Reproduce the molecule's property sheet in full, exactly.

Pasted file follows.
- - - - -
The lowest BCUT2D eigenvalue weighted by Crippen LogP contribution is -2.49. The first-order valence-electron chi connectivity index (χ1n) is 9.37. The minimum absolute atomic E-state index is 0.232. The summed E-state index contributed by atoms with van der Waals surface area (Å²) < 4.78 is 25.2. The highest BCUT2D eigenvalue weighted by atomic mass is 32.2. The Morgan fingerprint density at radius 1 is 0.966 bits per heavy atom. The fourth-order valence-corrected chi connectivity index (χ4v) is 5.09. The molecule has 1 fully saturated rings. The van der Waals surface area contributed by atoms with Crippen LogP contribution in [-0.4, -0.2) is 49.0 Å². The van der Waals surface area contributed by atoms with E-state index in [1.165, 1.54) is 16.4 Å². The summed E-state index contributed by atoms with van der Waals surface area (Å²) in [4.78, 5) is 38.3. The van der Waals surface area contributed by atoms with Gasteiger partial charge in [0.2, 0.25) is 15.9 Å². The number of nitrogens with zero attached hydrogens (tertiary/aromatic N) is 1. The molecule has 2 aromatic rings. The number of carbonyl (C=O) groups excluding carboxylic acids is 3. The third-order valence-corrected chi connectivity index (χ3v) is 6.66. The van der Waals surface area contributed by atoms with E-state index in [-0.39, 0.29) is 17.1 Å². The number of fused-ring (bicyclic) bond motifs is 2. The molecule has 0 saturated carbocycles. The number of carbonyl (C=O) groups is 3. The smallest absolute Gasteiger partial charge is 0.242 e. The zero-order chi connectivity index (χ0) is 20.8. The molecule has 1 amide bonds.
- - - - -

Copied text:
The lowest BCUT2D eigenvalue weighted by Crippen LogP contribution is -2.49. The first-order valence-electron chi connectivity index (χ1n) is 9.37. The minimum absolute atomic E-state index is 0.232. The summed E-state index contributed by atoms with van der Waals surface area (Å²) < 4.78 is 25.2. The highest BCUT2D eigenvalue weighted by atomic mass is 32.2. The Morgan fingerprint density at radius 1 is 0.966 bits per heavy atom. The fourth-order valence-corrected chi connectivity index (χ4v) is 5.09. The molecule has 1 fully saturated rings. The van der Waals surface area contributed by atoms with Crippen LogP contribution in [-0.4, -0.2) is 49.0 Å². The van der Waals surface area contributed by atoms with E-state index in [1.165, 1.54) is 16.4 Å². The summed E-state index contributed by atoms with van der Waals surface area (Å²) in [4.78, 5) is 38.3. The van der Waals surface area contributed by atoms with Gasteiger partial charge in [0.2, 0.25) is 15.9 Å². The number of nitrogens with zero attached hydrogens (tertiary/aromatic N) is 1. The molecule has 2 aromatic rings. The number of carbonyl (C=O) groups excluding carboxylic acids is 3. The third-order valence-corrected chi connectivity index (χ3v) is 6.66. The van der Waals surface area contributed by atoms with E-state index in [-0.39, 0.29) is 17.1 Å². The number of fused-ring (bicyclic) bond motifs is 2. The molecule has 0 saturated carbocycles. The number of carbonyl (C=O) groups is 3. The smallest absolute Gasteiger partial charge is 0.242 e. The zero-order chi connectivity index (χ0) is 20.8. The molecule has 1 amide bonds.